This past summer I worshiped in several Presbyterian and Reformed congregations in Ghana and Nigeria. Except for one church with rented space in Abuja, the capital city of Nigeria, all the other churches I visited showed basic continuity with the rectangular European Gothic model. They were large, seating three to six hundred people, with high ceilings and in the form of a cross. Many African churches reflect the spaces that the missionaries commended to them. The spaces were usually simple, with plastic chairs or wooden benches in many rows, and with little if any visual symbolism beyond pulpit and table, sometimes a font. One church in Mkar, a small rural community in Nigeria, had no electricity. The pulpit held two items: a large Bible and a flashlight so the pastor could see to read the Scriptures. The four hundred people sat very quietly to be able to hear. Another large cross-shaped church in that same small town was clearly influenced by South African architecture, from the days of missionaries from South Africa. In both churches there were high, raised pulpits along with another large table/podium where different worship leaders and elders stand to lead parts of the service.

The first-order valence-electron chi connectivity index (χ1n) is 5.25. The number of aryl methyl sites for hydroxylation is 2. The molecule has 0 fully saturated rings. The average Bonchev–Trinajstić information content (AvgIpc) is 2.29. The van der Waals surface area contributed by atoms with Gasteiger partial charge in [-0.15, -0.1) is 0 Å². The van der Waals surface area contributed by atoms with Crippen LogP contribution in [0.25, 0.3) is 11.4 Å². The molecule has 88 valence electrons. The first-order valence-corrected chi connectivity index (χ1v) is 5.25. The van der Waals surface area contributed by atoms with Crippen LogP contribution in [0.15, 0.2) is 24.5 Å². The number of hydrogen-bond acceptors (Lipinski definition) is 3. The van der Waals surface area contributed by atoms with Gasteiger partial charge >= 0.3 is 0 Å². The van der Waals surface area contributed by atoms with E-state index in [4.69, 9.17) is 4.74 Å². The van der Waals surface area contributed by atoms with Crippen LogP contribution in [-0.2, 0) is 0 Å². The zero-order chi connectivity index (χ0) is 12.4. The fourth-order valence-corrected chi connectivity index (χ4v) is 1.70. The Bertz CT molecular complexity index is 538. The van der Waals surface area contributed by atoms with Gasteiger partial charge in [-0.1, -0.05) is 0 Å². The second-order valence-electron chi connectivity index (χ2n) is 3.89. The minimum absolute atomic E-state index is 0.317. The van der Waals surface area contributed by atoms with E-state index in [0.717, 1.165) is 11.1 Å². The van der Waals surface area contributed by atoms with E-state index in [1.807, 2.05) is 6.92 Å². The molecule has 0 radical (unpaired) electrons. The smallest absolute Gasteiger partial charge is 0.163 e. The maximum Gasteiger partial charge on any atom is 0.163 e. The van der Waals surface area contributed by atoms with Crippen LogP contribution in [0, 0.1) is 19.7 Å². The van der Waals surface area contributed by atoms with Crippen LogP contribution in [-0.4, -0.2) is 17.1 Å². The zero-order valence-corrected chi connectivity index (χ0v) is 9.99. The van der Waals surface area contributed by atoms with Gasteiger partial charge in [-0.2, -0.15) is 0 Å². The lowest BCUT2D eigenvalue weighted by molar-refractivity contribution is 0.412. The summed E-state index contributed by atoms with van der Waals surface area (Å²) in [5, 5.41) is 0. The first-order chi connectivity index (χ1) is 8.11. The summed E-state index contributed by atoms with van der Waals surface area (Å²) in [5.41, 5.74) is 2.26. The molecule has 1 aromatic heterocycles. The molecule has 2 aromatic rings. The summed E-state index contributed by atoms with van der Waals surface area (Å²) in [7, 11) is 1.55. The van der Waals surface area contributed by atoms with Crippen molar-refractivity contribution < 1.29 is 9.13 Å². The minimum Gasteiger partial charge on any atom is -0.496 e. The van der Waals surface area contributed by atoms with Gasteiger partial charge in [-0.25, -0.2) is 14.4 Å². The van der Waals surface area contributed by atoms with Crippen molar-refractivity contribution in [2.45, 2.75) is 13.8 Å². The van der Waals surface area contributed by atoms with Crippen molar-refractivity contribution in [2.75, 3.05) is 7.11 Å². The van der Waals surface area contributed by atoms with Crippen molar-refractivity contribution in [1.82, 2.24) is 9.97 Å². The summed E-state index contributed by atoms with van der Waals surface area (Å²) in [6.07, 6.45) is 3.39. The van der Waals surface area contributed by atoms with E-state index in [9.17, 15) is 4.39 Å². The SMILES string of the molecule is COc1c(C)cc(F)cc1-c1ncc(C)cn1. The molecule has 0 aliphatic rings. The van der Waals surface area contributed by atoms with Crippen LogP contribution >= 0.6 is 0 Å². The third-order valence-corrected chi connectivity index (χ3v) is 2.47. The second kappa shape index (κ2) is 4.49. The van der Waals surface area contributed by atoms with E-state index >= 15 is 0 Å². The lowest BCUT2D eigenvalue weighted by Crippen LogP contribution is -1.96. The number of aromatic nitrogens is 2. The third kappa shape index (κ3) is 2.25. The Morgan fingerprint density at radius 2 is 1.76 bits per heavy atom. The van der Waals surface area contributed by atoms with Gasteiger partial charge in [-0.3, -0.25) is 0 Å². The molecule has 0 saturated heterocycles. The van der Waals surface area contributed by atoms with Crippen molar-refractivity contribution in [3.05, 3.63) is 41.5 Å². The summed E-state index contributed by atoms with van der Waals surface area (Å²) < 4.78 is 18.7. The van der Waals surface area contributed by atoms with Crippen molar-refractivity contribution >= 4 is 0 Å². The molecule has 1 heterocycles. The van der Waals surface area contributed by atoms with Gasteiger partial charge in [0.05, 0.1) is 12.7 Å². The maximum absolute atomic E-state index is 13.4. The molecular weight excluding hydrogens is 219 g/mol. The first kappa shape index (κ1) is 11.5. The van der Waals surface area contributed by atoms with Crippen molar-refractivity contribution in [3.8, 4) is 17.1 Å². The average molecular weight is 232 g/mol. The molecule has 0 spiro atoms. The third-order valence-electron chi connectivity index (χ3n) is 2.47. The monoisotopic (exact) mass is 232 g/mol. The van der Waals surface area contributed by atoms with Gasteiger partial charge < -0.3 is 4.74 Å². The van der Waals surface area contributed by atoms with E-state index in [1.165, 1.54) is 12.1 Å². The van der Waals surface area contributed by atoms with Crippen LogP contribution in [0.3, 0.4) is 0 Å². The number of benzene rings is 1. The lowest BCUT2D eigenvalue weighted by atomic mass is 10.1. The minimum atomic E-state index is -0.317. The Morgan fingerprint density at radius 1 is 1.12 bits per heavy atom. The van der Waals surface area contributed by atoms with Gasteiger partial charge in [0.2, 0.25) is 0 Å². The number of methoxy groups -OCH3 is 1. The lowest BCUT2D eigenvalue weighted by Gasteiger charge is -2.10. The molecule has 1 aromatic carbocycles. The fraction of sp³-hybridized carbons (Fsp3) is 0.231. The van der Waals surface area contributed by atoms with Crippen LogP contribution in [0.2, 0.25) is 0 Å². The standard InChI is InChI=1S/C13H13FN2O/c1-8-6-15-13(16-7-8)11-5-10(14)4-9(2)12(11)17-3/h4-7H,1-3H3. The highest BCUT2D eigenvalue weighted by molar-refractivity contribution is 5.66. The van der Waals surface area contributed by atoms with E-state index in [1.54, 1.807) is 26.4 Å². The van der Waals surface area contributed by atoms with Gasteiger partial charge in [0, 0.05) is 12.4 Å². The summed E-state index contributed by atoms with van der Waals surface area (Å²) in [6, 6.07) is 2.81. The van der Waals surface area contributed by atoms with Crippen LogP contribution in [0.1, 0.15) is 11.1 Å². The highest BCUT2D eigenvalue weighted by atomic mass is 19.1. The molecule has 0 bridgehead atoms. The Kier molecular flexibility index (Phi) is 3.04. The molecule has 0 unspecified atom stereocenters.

There was usually a large space between the front row of chairs or pews and the pulpit area. In Ghana, this space was used for dancing! Everyone, young and old, danced their way to and from the offering basket in the front of the church. In Mkar, the people did not dance; the open space was used for choral groups to stand when singing anthems. Choral music was very important in all the churches I visited in Ghana and Nigeria, except for the church in Abuja, which worshiped in English, with microphones and a worship team similar to much contemporary worship in North America. They led us in mostly Western songs, with little from their own culture. In Mkar, the language was Tiv, and we sang both translated hymns the missionaries had brought as well as Tiv songs. Accompaniment was usually provided by an electronic keyboard and percussion instruments.
In Nigeria some worship spaces seat more than 500 people but are called "preaching stations" rather than churches, since the people cannot yet afford a pastor. There is a shortage of pastors for the fast-growing churches in many parts of Africa (which now sends more missionaries than it receives!). Some pastors serve several preaching stations, a difficult challenge.